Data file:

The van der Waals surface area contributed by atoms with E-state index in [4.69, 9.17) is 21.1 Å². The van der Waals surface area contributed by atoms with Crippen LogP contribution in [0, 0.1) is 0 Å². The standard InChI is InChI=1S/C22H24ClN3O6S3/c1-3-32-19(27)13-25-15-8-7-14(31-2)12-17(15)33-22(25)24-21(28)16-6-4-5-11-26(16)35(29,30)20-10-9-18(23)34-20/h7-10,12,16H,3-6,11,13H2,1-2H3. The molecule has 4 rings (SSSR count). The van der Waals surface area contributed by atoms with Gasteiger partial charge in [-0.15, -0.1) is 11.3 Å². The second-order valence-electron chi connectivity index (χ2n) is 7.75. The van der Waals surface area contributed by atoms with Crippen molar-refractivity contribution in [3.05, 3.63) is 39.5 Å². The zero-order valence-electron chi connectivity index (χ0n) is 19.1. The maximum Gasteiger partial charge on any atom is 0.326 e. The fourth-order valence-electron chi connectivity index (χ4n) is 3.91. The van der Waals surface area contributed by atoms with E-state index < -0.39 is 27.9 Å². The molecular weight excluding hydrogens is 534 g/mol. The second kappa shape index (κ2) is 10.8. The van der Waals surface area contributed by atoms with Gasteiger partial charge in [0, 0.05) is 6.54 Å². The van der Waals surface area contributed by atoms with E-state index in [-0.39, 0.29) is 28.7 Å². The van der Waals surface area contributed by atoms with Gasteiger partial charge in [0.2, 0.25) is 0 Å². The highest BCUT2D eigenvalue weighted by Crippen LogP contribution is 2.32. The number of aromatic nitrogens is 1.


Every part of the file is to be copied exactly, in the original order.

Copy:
The van der Waals surface area contributed by atoms with E-state index in [4.69, 9.17) is 21.1 Å². The van der Waals surface area contributed by atoms with Crippen LogP contribution in [0, 0.1) is 0 Å². The standard InChI is InChI=1S/C22H24ClN3O6S3/c1-3-32-19(27)13-25-15-8-7-14(31-2)12-17(15)33-22(25)24-21(28)16-6-4-5-11-26(16)35(29,30)20-10-9-18(23)34-20/h7-10,12,16H,3-6,11,13H2,1-2H3. The molecule has 4 rings (SSSR count). The van der Waals surface area contributed by atoms with Gasteiger partial charge in [-0.15, -0.1) is 11.3 Å². The second-order valence-electron chi connectivity index (χ2n) is 7.75. The van der Waals surface area contributed by atoms with Crippen molar-refractivity contribution in [3.05, 3.63) is 39.5 Å². The zero-order valence-electron chi connectivity index (χ0n) is 19.1. The maximum Gasteiger partial charge on any atom is 0.326 e. The fourth-order valence-electron chi connectivity index (χ4n) is 3.91. The van der Waals surface area contributed by atoms with E-state index < -0.39 is 27.9 Å². The molecular weight excluding hydrogens is 534 g/mol. The second kappa shape index (κ2) is 10.8. The van der Waals surface area contributed by atoms with Gasteiger partial charge in [0, 0.05) is 6.54 Å². The van der Waals surface area contributed by atoms with E-state index in [-0.39, 0.29) is 28.7 Å². The van der Waals surface area contributed by atoms with Gasteiger partial charge in [0.2, 0.25) is 0 Å². The highest BCUT2D eigenvalue weighted by Crippen LogP contribution is 2.32. The number of aromatic nitrogens is 1.